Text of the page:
New Center to Advance Research on MS, Neurovascular Disorders
A $2.5 million donation from the Simon Family Trust is supporting the creation of a new center of expertise to help in the development of new therapies for multiple sclerosis (MS) and other neurological diseases.
The new center is being launched by researchers from Gladstone Institutes and the University of California San Francisco (UCSF) and is called Gladstone-UCSF Center for Neurovascular Brain Immunology. It will combine basic and clinical research in vascular biology (the study of blood vessels), immunology, and neuroscience to discover new mechanisms that may control disease.
Clinical manifestations of neurological diseases like MS result from a complex network of mechanisms shared between the brain, and the immune and vascular systems. Although these mechanisms overlap, they have been studied separately, which may be hindering the study of potential therapies.
The Gladstone-UCSF center intends to shed light on these overlapping mechanisms.
“Historically, neurological diseases have been classified as being only degenerative, inflammatory, or vascular. But we now know (…) that this classification cannot explain how diseases start and progress, nor has it been able to identify the best potential drug candidates,” Katerina Akassoglou, PhD, the center’s founding director, said in a press release.
“The intersection of the brain, immune, and vascular systems represents a new frontier in biomedical research. I’m very excited by the opportunities for new discoveries created by this new center, which can fundamentally change the way we think about neurological diseases and the development of new therapies,” Akassoglou added.
Gladstone researchers will contribute with their knowledge in basic research and advanced imaging techniques. One of their goals is to develop molecular probes — tags that bind to specific components — to study and diagnose vascular alterations in the brain.
In turn, the UCSF team will share its resources, including patient databases, clinical research and biomarker studies, seeking the discovery of new therapies.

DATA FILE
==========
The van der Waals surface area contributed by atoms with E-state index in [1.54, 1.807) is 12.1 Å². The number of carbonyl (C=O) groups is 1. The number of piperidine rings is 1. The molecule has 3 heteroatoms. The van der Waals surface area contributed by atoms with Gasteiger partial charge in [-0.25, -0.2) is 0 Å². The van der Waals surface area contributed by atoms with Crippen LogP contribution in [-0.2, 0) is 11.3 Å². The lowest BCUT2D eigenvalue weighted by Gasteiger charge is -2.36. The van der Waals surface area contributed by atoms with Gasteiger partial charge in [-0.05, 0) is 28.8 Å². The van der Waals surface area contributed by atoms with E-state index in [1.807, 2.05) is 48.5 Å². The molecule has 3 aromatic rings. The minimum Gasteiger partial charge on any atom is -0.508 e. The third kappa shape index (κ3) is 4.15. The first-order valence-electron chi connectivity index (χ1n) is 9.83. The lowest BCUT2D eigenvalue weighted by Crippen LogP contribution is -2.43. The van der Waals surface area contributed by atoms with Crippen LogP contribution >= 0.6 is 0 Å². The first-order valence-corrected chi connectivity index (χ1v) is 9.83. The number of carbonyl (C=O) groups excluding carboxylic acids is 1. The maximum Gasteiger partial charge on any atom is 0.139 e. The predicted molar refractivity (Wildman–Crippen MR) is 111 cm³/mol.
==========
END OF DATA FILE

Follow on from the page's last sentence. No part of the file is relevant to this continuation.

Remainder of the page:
Several research centers combine neuroscience and immunology fields. However, none of them had yet considered the role of vascular biology as a third pillar in the study of brain disease.
“Katerina’s [Akassoglou] research provided evidence that vascular pathology is a primary process in the development of disease and, as a result, offers a completely new perspective for how neurological diseases might be treated,” said Deepak Srivastava, MD, president of Gladstone Institutes.
Akassoglou’s research has shown an interaction between blood, the inflammatory response, and brain disease. One of the findings was that fibrinogen — a protein responsible for normal blood clotting — triggers neurodegeneration, as its leakage from blood vessels can activate a harmful immune response.
“Blood leaks in the brain used to be considered a consequence of brain dysfunction. Yet, we have discovered that these leaks often precede cognitive decline in neurodegenerative disease and inhibit repair. In addition, vascular damage is emerging as a central player in brain disease, and the immune system is the link between vascular pathology and the brain,” Akassoglou said.
Insights into this link may be crucial in preventing the progression of neurodegenerative disorders, researchers noted.
“Since vascular mechanisms may be early triggers of brain disease, targeting these triggers could allow physicians to intervene much sooner to prevent and halt disease progression,” said Lennart Mucke, MD, Gladstone’s director.
The Simon Family Trust’s donation will support the Gladstone-UCSF center by providing funding for cutting-edge facilities and innovative research projects.
“This new Gladstone-UCSF center promises to truly advance the field of neurological disease research. My family and I hope that our contribution will help the incredible team of scientists uncover some of the mysteries behind this very complicated collection of diseases and make a major impact on future treatments,” said Nick Simon, director of the Simon Family Trust and also a trustee of Gladstone Institutes.
Besides its implications in MS, this research may bring insights into other diseases with neuroimmune and neurovascular features, including neonatal brain injury, epilepsy, infectious and psychiatric disorders.